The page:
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    dont forget or rule out the .380 there are lots a variants and they are between the 22 and the 9mm for recoil/power.....not the best for defense but not the worst. Try asking friends about theirs, might surprise you who has one for you to try

  3. #3
    jrwilson's Avatar
    jrwilson is offline Junior Member
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    I have a Bersa Thunder Plus .380 and its one of the best guns I own. 15 round clip so plenty to drop someone (or more) if you need to, on the bigger side of CCW but I use it only for my big jackets during winter time. A dream to shoot at the range, just enough recoil to know your shooting, very accurate, and affordable to boot! Now all the Bersa haters can show up!

  4. #4
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    Before you get to spending your money, I recommend you continue to read up on things.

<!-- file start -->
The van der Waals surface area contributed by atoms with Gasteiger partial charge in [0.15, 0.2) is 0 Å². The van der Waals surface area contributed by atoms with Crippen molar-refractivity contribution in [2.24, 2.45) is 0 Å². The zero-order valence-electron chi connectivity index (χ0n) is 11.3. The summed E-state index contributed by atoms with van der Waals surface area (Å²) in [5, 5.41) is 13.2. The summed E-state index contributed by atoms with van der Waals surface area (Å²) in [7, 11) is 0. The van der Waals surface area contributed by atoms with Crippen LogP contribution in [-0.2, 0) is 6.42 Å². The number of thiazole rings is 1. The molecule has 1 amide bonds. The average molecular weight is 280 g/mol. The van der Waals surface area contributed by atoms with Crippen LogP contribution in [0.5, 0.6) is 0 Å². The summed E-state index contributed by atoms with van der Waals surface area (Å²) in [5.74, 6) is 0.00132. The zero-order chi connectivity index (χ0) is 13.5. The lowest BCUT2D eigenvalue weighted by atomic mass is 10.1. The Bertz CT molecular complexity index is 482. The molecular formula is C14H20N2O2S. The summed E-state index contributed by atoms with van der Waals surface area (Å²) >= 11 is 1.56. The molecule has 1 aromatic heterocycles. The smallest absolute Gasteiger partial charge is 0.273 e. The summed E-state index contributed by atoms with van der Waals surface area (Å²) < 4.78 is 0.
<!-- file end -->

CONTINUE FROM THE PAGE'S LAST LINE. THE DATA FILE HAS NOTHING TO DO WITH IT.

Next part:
For starters, got to this site: Cornered Cat
    It is written by a woman for women. It's very likely she will have a number of suggestions that won't occur to to us men.
    I also suggest you search out a basic handgun class.

    Of the guns you mention, I am only familiar with the XDs. Good pistols, should you go that way.
    My wife ended up buying herself a Walther PPK/S .380. It's a bit snappy, but she likes it. I thought I'd hate it, but they are pretty cool.
    While better than nothing, I'd stay away from .22s as a defense weapon. You want a bit more thump on the receiving end, IMHO. With all the available (superior) choices out there, I just don't see the need.